Forks mayor talks of replacing burned structure, city’s first women police officers
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Bob Pensworth of Joyce talks to Congressman Derek Kilmer about communications issues in Neah Bay during a Wednesday visit to Forks, where Kilmer was a speaker before the Forks Chamber of Commerce. Mayor Bryon Monohon, center, delivered the State of the City address. -- Photo by Arwyn Rice/Peninsula Daily News

By Arwyn Rice
Peninsula Daily News

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FORKS — The city will begin the process in March of deciding how to replace a structure that burned last fall, and for the first time in its history, the Forks Police Department will soon have two women patrol officers, Mayor Bryon Monohon said in his State of the City address Wednesday.

Monohon provided the annual mayoral update for a crowd of 60 people at a Forks Chamber of Commerce meeting at JT’s Sweet Stuffs.

Attendees also heard from U.S. Rep. Derek Kilmer, who opened the meeting during a tour of the North Olympic Peninsula.

A final insurance decision is awaited on how much the city will receive to replace the city-owned International Order of Odd Fellows hall, Monohon said.

The IOOF hall, and the historic Olympic Pharmacy building next door at 61 N. Forks Ave. — which most recently housed Dazzled by Twilight souvenir shop — burned to the ground in an Oct. 29 fire that displaced a Mexican grocery and left a community theater homeless and a weaving class without looms.

The fire was the first of four blazes in 65 days.

Most are due to the age of the buildings and old wiring, Monohon said.

“There is not an arsonist at work in Forks,” he said.

Monohon said a community meeting will be held in late March to develop what the new building will look like and what kind of uses it will be designed to accommodate.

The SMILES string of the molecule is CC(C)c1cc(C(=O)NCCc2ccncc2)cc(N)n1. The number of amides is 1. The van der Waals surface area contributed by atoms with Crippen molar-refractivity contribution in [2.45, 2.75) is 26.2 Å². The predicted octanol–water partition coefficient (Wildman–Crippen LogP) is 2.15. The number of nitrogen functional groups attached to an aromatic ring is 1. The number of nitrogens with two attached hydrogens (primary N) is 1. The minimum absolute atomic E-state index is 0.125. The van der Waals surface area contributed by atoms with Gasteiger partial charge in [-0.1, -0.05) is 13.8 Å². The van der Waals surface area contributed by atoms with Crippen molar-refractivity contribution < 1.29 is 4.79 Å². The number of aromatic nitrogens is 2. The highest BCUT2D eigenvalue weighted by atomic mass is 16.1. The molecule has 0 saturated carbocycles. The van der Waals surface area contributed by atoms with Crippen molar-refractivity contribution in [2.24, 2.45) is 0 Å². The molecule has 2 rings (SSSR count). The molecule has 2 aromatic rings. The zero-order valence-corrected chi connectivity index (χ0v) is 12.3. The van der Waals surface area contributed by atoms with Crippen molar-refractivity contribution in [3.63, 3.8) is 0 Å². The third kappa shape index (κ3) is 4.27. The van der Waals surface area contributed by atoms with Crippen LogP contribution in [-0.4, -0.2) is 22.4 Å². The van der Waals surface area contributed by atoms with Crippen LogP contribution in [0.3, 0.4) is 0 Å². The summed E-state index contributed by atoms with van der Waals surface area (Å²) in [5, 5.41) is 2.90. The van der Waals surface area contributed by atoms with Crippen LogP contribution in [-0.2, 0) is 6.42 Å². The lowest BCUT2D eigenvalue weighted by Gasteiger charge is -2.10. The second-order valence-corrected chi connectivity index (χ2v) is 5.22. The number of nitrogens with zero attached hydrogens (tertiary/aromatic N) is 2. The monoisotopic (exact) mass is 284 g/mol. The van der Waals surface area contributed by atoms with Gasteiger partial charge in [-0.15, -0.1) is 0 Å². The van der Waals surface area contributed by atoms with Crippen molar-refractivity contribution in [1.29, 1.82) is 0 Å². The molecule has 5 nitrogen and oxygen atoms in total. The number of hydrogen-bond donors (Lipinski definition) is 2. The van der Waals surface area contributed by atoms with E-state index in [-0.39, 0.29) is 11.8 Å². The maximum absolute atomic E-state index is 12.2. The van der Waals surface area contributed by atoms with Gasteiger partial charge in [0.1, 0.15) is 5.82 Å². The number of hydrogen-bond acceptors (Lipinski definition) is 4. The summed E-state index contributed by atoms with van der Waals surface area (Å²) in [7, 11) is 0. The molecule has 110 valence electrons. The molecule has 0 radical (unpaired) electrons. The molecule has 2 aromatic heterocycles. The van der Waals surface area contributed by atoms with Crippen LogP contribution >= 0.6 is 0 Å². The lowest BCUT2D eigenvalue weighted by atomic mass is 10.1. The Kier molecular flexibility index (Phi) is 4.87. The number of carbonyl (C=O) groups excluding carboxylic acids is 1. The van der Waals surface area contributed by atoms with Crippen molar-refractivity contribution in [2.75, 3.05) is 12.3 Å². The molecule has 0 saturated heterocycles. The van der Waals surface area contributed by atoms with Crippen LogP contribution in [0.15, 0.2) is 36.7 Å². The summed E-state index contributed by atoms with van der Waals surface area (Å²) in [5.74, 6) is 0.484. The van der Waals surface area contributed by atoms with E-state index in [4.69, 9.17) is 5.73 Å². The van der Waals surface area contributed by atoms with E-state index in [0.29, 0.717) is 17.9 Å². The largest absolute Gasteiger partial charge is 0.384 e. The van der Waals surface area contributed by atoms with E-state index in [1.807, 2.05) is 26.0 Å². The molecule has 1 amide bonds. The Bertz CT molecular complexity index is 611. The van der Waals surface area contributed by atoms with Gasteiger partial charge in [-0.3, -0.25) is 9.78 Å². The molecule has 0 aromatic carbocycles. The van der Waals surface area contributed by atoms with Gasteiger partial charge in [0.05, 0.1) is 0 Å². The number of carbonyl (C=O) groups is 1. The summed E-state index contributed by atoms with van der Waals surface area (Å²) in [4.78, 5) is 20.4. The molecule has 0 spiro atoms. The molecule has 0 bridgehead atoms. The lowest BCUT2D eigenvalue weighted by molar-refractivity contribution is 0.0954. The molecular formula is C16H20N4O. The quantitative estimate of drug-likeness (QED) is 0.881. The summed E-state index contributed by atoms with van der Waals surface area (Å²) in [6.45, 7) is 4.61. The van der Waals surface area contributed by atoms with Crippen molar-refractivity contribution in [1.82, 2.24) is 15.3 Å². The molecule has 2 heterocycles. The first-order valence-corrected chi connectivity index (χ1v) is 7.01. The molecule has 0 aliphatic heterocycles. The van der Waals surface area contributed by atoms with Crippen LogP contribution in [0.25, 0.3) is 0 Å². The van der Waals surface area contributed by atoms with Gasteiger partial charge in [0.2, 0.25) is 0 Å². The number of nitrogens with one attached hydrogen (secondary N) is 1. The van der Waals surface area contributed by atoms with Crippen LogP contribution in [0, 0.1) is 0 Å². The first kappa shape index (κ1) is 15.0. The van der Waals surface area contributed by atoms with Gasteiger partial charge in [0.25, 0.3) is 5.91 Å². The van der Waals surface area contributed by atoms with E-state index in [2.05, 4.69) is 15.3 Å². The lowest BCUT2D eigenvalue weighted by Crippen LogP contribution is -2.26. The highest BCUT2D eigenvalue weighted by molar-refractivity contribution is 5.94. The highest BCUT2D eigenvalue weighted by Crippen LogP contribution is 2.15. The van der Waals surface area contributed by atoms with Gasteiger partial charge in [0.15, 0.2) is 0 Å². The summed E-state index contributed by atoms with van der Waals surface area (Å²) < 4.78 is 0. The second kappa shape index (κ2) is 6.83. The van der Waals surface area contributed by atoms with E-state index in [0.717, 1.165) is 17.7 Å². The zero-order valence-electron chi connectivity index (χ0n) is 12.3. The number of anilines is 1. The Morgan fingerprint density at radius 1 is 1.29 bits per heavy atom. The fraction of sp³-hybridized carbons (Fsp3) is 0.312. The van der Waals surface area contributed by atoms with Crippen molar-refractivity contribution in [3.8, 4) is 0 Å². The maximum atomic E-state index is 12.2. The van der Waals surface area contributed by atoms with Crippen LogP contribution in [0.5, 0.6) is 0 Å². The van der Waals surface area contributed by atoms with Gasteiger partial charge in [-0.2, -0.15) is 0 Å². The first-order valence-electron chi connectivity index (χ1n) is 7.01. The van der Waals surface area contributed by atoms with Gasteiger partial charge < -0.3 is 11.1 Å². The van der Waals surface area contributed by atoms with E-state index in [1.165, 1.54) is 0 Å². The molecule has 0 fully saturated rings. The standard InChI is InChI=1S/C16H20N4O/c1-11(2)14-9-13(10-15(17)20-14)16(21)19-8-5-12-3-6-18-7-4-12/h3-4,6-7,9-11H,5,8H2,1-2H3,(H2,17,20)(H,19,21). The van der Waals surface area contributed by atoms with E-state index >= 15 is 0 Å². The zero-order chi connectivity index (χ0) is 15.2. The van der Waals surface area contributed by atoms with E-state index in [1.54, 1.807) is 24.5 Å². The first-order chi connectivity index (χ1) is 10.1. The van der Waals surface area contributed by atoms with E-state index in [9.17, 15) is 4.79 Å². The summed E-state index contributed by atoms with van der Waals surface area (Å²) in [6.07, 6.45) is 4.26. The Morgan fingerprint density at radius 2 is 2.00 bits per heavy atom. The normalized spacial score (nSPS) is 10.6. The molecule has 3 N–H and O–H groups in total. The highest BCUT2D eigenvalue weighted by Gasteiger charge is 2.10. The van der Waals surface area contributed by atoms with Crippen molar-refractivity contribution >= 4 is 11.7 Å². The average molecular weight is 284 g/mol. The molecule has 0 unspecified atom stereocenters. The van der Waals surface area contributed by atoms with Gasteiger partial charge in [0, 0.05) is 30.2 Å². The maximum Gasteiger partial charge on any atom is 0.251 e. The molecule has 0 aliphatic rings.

The final design will be made by the City Council.

“Using a fast timeline, a rebuild will occur in early or middle 2014,” Monohon said.

An audience member asked Monohon what his own personal preferences would be for the replacement.

“I would like to see, if it was my dream world, a multiuse facility space for performing arts and community-gathering place where people want to walk in there,” Monohon said.

Monohon said he envisions something similar to the Liberty Theater in Astoria, Ore., with at least one storefront in it and a corner entrance.

There has been no news on what the Bank of Alaska, the owner of the Olympic Pharmacy building, will do with that property, he added.

“Yes, we have two ladies in uniform and on the street,” Monohon said.

“You don’t want to get into a shooting match with them,” he said, noting their marksmanship on the shooting range.

Julie Goode, who previously was a police officer in Suquamish, recently joined the department, he said.

Monohon said a second female officer, Jamie Suedel, is expected to graduate from the Washington State Basic Law Enforcement Academy today.

“She is originally from Bellingham and has a psychology degree from University of Washington, Tacoma.”

Monohon said the issue that the city got “beat up on” the most in 2012 was the city’s plastic Christmas tree.

“The city crew has liked the ease of the artificial tree and not having to spend a lot of time on the tree after every major December storm,” Monohon said.

The “deluge of comments” received in December was the first time Monohon said he has heard from the public about the tree after several years of use.

“Our green-laser-eyed Santa Claus has caught more than its share of complaints as well,” he said.


Reporter Arwyn Rice can be reached at 360-452-2345, ext. 5070, or at

Last modified: January 30. 2013 6:17PM
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